“Finding Tonkean was really helpful for us because we were like, ‘Oh wow, a solution to our main issue,’” said Collins. They even found that they were able to successfully, automatically connect clients with volunteers in states that didn’t have coordinators. “We were able to better make sure that two people do get connected and that we end up actually doing the delivery and getting groceries to the doorstep.”
Tonkean also allowed them greater flexibility in managing edge cases. “With Tonkean, we match those people that are first signing up… and then if they didn’t like each other, you can just match them up again.”
That Tonkean is easy to use, adaptive, and capable of accommodating unique workflow preferences on an individual level, the Shopping Angels leadership is also able to allow their internal teams to work as they see fit and feel most comfortable. This is particularly important for Shopping Angels because of their sprawling and heavily differentiated organizational structure.
“None of us are technologists,” Collins said. “Certainly a few of us understand this workflow, but what if one of our less technical coordinators in another state wants to do things differently? What if they prefer a different template or process for communicating with volunteers in that region? Instead of going into some sort of Python code, we can just click and drag throughout the Tonkean experience. And we can change things in seconds rather than hours. Doing all that work in Tonkean is saving a ton of time for the organization..”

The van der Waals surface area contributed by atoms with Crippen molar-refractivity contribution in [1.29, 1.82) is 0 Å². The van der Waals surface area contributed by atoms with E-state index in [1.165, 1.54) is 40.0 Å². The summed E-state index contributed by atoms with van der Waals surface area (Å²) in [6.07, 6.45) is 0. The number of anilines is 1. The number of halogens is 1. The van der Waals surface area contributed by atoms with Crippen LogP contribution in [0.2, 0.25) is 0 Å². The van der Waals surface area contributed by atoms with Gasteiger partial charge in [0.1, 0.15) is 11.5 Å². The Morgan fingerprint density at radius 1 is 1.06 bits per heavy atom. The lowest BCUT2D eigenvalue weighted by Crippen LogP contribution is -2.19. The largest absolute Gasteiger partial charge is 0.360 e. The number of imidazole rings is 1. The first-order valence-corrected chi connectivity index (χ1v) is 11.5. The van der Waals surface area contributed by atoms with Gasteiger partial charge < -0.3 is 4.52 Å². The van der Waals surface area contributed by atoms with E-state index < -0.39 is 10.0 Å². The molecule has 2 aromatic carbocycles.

Today, Shopping Angels works with more than 8,000 volunteers across 50 states plus Canada, and Australia, and they plan to keep growing.
“The Coronavirus is not going away,” said Collins. “Even after we get the vaccine, and there are always going to be people who are mobility challenged. In fact we’re just going to see more and more people needing help. We want people to be able to rely on Shopping Angels.”
For our part, we want Shopping Angels to in turn be able to rely on Tonkean.
Look, this is not the only example of how companies can use innovative technology to do good. But we do believe it is an example. Working with Shopping Angels has taught us much about what kind of social utility we want our technology to achieve. Technology in general and automation software in particular must help people like Jayde and her team conduct this kind of important and life-changing work. If it can’t — if a given application or platform’s sole purpose is to help big companies save money — or if it otherwise forces clients to bend over backwards in order to use it, that technology can’t really be said to be impactful or important in the way we need it to be.
This tech — with which we’re building the future — must benefit everyone. It must enhance the capabilities of human employees, as it must improve the lives of everyday people, even society as a whole. In other words, it must prioritize people — not just profits.